It envelops Ophelia, intimidates Polonius, protects Gertrude, supports Claudius and threatens Hamlet. Finally, it sweeps the stage clean and moves toward the audience as though to destroy it too. (M. Croyden) In Kosinstev’s version of Hamlet as a film, from the first scenes, we are aware that Denmark is a prison. In the film we see serrated rocks and the grave darkness of a castle in the background which illustrates the foreboding mood of the play, for example, in the script a clock strikes twelve, suggesting imminence of disaster.
Francisco’s line of ‘Tis bitter cold and I am sick at heart. ‘ Creates an ambiance of apprehension and of fear which would be difficult to transfer on to the stage for it needs some backing like the films opening shots of mystery and darkness. For the pictures of the film of armed guards, a drawbridge and long, dark passages set the tone of constriction and oppression which is followed up with lines such as the King’s line to Hamlet ‘We beseech you, bend you to remain here in the cheer and comfort of our eye’.
The stage is another major concern for a producer or stage director of Hamlet for it must consist, if following the script, of many different parts. In order to stage Hamlet for a modern audience, and be following the script, The Castle would be dominant on the set. It would be open to the audience and quite plain, dark and dingy, like in the film versions of Hamlet. In front of the castle, and a step-down, there would be a platform across the width of the stage as this is mentioned in the play. A step lower down and to one side I would have a platform for Polonius’ house, which is featured in Scene 3 Act 1.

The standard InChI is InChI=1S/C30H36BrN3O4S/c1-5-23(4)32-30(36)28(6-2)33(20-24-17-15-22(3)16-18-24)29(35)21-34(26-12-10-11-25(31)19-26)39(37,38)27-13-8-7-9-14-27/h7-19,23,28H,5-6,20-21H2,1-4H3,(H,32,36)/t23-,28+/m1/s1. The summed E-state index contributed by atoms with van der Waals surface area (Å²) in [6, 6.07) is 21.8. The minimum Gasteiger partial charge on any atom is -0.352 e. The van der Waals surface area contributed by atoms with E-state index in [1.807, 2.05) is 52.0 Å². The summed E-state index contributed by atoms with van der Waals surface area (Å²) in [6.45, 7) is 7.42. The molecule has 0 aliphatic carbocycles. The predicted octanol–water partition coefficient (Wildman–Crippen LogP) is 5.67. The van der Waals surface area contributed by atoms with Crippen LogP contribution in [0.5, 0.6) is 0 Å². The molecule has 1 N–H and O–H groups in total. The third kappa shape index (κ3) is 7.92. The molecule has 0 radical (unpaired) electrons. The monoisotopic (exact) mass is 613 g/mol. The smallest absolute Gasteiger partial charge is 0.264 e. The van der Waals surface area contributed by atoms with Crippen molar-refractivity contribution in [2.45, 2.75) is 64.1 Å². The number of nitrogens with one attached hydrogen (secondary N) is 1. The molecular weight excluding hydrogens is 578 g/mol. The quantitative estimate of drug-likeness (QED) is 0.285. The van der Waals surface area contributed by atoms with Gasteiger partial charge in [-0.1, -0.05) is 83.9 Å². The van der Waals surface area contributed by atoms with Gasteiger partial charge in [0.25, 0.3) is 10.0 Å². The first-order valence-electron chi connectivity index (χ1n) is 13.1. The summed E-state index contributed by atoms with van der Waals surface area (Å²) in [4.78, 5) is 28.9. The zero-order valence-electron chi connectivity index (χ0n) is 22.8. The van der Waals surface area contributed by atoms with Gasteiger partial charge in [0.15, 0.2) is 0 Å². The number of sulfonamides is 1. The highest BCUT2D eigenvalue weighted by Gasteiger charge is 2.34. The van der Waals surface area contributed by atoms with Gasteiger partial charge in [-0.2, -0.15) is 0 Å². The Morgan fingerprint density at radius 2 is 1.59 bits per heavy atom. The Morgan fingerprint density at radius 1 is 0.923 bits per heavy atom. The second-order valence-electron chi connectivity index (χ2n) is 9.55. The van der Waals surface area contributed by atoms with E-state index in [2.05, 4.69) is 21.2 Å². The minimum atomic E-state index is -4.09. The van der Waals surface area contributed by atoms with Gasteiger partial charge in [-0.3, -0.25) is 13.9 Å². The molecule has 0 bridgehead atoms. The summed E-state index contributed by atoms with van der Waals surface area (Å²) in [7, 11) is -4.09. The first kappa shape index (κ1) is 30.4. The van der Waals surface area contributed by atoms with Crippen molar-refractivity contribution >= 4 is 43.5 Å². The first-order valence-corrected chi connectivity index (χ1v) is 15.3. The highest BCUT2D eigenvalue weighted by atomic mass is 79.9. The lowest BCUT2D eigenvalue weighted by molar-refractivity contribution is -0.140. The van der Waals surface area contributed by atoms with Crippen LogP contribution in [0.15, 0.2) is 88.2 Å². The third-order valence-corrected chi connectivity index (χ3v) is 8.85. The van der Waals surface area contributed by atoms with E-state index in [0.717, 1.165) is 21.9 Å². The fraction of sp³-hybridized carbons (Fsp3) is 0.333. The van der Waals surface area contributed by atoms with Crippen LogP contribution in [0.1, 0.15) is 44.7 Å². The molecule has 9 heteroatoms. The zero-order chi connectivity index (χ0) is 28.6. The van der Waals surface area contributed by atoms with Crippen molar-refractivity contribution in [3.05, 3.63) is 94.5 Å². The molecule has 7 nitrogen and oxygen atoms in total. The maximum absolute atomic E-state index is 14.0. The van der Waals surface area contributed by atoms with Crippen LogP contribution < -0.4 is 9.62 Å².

Platforms would also be used to create different levels in the castle in order to produce the effect of movement and of separate rooms, designed so that Hamlet’s soliloquy, for example, could be seen to be spoken in an enclosed room. ‘Or that the Everlasting had not fixed his canon ‘gainst self-slaughter. ‘ There is also the problem of what to do when one reaches the play within the play. Perhaps this could be done on a central disc that raises from the castle to emphasize that the ideas behind the play and its theme is actually the play, ‘Hamlet’ itself!
I’ll have these players play something like the murder of my father before my uncle’. In front of a modern audience, one could use a projector to intensify thoughts and speeches by projecting the face of the actor on the sky cloth, for example, Claudius’ face after seeing the play saying ‘Have you heard the argument? Is there no offense isn’t? More abstract illustrations of ‘Hamlet’ have used more simple sets and have let the actors do all the work, which works well for those who know Shakespeare’s work and understand the language but bodes badly if the audience does not know the story or the acting is not brilliant.
Abstract productions sometimes work well, such as Kozintsev’s, which began on a bare stage, and, backed by a white wall and a heavy wooden cross, two silhouetted gravediggers drank vodka and threw dirt and skulls out of an open grave which remained throughout. This was definitely effective for his audiences for it set Hamlet, not in Denmark, but in Russia and had the political depth to the play. As many critics have said, ‘Hamlet’ is a timeless play, for it can be relevant to any issues at any time.